The Michigan Engineer News Center

2010 MIPSE Graduate Symposium

| Short Read
Enlargepresentation award winners
IMAGE:  Best Presentation Award winners L-R: Jun-Chieh Wang (EECS), Dr. Robert Lobbia (AERO), Channing Huntington (AOSS), and Christopher McGuffey (NERS), with Prof. Mark Kushner, Director of MIPSE [not present: Angela Dixon, BIOMED]

The 1st Annual Michigan Institute for Plasma Science and Engineering (MIPSE) Graduate Student Symposium (September 29, 2010) featured talks and a poster session, highlighting the research of students from Electrical Engineering and Computer Science (EECS), Nuclear Engineering and Radiological Sciences (NERS), Aerospace Engineering, Biomedical Engineering, Atmospheric, Oceanic, and Space Sciences (AOSS), Mechanical Engineering, and Applied Physics.

Invited speaker Dr. Bruce Remington of Lawrence Livermore National Lab gave the talk, “From High Energy Density Laboratory Astrophysics to Extreme Materials Science: Pushing the Frontiers of Experimental Science.” His talk provided an overview of high-energy-density plasmas, with emphasis on the latest developments at the National Ignition Facility (NIF) laser at LLNL.

Five prizes were offered for best presentation from the 5 oral and 29 poster presentations by students. Jun-Chieh Wang, a graduate student in electrical engineering, received a prize for his poster presentation, “Electron Current Extraction from RF Excited Micro-Dielectric Barrier Discharges.” The research was conducted in collaboration with Napoleon J. Leoni, Henryk Birecki, Omer Gila, and Eric G. Hanson of Hewlett Packard Research Labs in Palo Alto, CA, and Prof. Mark Kushner.

Enlargewang and prof. foster
IMAGE:  Jun-Chieh Wang, Prof. John Foster
Enlargedixon and prof. foster
IMAGE:  Angela Dixon, Prof. John Foster
Enlargelobbia and gillman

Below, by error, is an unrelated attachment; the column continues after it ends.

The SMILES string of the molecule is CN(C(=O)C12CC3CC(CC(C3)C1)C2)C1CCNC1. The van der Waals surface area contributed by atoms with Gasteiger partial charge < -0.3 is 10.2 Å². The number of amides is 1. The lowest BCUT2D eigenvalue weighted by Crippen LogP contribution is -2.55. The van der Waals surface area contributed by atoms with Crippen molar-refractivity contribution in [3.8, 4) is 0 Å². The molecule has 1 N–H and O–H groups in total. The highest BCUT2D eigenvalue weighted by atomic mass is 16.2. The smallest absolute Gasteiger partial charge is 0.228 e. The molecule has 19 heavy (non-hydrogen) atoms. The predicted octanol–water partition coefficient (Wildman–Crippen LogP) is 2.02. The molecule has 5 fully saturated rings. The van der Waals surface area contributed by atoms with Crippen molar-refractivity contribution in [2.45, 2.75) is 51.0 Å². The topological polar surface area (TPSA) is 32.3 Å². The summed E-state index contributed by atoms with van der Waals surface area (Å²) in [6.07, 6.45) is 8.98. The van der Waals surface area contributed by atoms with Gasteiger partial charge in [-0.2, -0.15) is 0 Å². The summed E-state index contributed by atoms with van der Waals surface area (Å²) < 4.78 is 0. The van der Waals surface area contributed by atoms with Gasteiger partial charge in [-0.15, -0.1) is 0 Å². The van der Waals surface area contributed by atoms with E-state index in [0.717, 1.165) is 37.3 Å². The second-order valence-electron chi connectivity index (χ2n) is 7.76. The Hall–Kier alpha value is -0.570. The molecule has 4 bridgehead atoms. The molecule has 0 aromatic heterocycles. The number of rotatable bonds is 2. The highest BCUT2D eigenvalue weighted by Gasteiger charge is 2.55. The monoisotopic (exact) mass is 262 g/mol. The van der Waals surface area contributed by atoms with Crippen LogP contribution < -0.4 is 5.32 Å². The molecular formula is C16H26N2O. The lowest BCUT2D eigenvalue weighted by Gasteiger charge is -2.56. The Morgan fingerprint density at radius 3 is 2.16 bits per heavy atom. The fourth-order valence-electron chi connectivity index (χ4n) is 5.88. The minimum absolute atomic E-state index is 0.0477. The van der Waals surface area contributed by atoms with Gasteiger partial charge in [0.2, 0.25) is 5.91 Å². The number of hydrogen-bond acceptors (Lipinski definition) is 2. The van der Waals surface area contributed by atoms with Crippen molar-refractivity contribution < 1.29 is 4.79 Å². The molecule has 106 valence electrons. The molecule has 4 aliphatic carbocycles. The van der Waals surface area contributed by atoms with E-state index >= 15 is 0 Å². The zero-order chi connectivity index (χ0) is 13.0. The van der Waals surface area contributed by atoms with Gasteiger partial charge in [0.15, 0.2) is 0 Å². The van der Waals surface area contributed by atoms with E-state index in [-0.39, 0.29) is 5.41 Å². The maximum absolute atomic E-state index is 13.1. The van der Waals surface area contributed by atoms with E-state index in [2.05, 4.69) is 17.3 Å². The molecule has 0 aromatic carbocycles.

IMAGE:  Dr. Robert Lobbia, Eric Gillman

For additional information, including a complete list of the oral and poster presentation and abstracts, please see the MIPSE Event Page

presentation award winners
wang and prof. foster
dixon and prof. foster
lobbia and gillman
Portrait of Catharine June


Catharine June
ECE Communications and Marketing Manager

Electrical Engineering and Computer Science

(734) 936-2965

3301 EECS

The electrons absorb laser light and set up “momentum combs” (the hills) spanning the energy valleys within the material (the red line). When the electrons have an energy allowed by the quantum mechanical structure of the material—and also touch the edge of the valley—they emit light. This is why some teeth of the combs are bright and some are dark. By measuring the emitted light and precisely locating its source, the research mapped out the energy valleys in a 2D crystal of tungsten diselenide. Credit: Markus Borsch, Quantum Science Theory Lab, University of Michigan.

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Rather than installing new “2D” semiconductors in devices to see what they can do, this new method puts them through their paces with lasers and light detectors. | Medium Read